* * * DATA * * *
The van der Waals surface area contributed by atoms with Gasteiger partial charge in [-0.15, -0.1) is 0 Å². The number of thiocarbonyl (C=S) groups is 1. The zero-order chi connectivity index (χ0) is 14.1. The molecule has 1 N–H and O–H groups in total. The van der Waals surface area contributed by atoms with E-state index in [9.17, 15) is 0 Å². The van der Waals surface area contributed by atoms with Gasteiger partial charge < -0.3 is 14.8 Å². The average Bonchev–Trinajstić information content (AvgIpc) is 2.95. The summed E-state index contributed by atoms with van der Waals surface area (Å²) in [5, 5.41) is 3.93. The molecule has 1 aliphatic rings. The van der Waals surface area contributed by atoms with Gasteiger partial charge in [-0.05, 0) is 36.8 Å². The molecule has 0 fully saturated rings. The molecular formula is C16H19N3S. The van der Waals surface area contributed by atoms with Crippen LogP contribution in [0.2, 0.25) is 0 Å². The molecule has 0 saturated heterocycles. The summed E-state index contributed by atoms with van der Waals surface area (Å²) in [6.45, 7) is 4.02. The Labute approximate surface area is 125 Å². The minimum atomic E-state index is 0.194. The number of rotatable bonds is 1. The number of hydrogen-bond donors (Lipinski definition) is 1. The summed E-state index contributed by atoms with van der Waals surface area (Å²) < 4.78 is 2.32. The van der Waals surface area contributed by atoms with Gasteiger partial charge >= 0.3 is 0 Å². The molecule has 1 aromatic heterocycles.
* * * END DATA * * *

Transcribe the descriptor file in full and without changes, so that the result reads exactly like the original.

The van der Waals surface area contributed by atoms with Gasteiger partial charge in [-0.15, -0.1) is 0 Å². The number of thiocarbonyl (C=S) groups is 1. The zero-order chi connectivity index (χ0) is 14.1. The molecule has 1 N–H and O–H groups in total. The van der Waals surface area contributed by atoms with E-state index in [9.17, 15) is 0 Å². The van der Waals surface area contributed by atoms with Gasteiger partial charge < -0.3 is 14.8 Å². The average Bonchev–Trinajstić information content (AvgIpc) is 2.95. The summed E-state index contributed by atoms with van der Waals surface area (Å²) in [5, 5.41) is 3.93. The molecule has 1 aliphatic rings. The van der Waals surface area contributed by atoms with Gasteiger partial charge in [-0.05, 0) is 36.8 Å². The molecule has 0 fully saturated rings. The molecular formula is C16H19N3S. The van der Waals surface area contributed by atoms with Crippen LogP contribution in [0.2, 0.25) is 0 Å². The molecule has 0 saturated heterocycles. The summed E-state index contributed by atoms with van der Waals surface area (Å²) in [6.45, 7) is 4.02. The Labute approximate surface area is 125 Å². The minimum atomic E-state index is 0.194. The number of rotatable bonds is 1. The number of hydrogen-bond donors (Lipinski definition) is 1. The summed E-state index contributed by atoms with van der Waals surface area (Å²) < 4.78 is 2.32. The van der Waals surface area contributed by atoms with Gasteiger partial charge >= 0.3 is 0 Å². The molecule has 1 aromatic heterocycles.